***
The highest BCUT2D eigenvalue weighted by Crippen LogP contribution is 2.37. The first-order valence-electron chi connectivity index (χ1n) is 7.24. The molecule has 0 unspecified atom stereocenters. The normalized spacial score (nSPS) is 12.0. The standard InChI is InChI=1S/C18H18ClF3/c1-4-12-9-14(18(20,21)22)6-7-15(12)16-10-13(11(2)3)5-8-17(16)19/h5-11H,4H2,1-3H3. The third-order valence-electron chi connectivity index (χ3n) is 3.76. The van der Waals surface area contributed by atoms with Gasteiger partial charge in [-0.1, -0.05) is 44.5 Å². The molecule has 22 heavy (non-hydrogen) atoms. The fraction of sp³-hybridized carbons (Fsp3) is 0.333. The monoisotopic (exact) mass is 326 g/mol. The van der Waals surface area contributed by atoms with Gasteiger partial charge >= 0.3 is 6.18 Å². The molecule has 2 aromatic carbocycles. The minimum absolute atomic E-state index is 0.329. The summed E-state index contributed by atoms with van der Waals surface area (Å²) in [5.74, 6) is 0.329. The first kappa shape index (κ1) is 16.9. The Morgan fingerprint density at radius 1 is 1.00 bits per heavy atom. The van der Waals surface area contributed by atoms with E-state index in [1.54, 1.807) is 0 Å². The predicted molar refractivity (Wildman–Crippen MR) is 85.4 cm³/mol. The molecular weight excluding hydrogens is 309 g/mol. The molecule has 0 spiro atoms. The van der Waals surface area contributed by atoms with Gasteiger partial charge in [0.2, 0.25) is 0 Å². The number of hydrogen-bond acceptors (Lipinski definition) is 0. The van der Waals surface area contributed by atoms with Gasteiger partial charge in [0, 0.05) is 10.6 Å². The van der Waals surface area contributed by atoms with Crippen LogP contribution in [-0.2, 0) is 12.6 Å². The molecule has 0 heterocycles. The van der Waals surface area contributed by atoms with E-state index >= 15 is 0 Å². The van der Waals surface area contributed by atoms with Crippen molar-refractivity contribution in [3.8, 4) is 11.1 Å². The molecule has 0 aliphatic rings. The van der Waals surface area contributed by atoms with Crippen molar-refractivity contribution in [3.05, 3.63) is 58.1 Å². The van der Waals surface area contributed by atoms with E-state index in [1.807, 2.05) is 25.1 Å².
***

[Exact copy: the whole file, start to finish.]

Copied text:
The highest BCUT2D eigenvalue weighted by Crippen LogP contribution is 2.37. The first-order valence-electron chi connectivity index (χ1n) is 7.24. The molecule has 0 unspecified atom stereocenters. The normalized spacial score (nSPS) is 12.0. The standard InChI is InChI=1S/C18H18ClF3/c1-4-12-9-14(18(20,21)22)6-7-15(12)16-10-13(11(2)3)5-8-17(16)19/h5-11H,4H2,1-3H3. The third-order valence-electron chi connectivity index (χ3n) is 3.76. The van der Waals surface area contributed by atoms with Gasteiger partial charge in [-0.1, -0.05) is 44.5 Å². The molecule has 22 heavy (non-hydrogen) atoms. The fraction of sp³-hybridized carbons (Fsp3) is 0.333. The monoisotopic (exact) mass is 326 g/mol. The van der Waals surface area contributed by atoms with Gasteiger partial charge >= 0.3 is 6.18 Å². The molecule has 2 aromatic carbocycles. The minimum absolute atomic E-state index is 0.329. The summed E-state index contributed by atoms with van der Waals surface area (Å²) in [5.74, 6) is 0.329. The first kappa shape index (κ1) is 16.9. The Morgan fingerprint density at radius 1 is 1.00 bits per heavy atom. The van der Waals surface area contributed by atoms with E-state index in [1.54, 1.807) is 0 Å². The predicted molar refractivity (Wildman–Crippen MR) is 85.4 cm³/mol. The molecular weight excluding hydrogens is 309 g/mol. The molecule has 0 spiro atoms. The van der Waals surface area contributed by atoms with Gasteiger partial charge in [0.2, 0.25) is 0 Å². The number of hydrogen-bond acceptors (Lipinski definition) is 0. The van der Waals surface area contributed by atoms with Gasteiger partial charge in [0, 0.05) is 10.6 Å². The van der Waals surface area contributed by atoms with Crippen LogP contribution in [-0.2, 0) is 12.6 Å². The molecule has 0 heterocycles. The van der Waals surface area contributed by atoms with E-state index >= 15 is 0 Å². The van der Waals surface area contributed by atoms with Crippen molar-refractivity contribution in [3.8, 4) is 11.1 Å². The molecule has 0 aliphatic rings. The van der Waals surface area contributed by atoms with Crippen molar-refractivity contribution in [3.05, 3.63) is 58.1 Å². The van der Waals surface area contributed by atoms with E-state index in [1.807, 2.05) is 25.1 Å².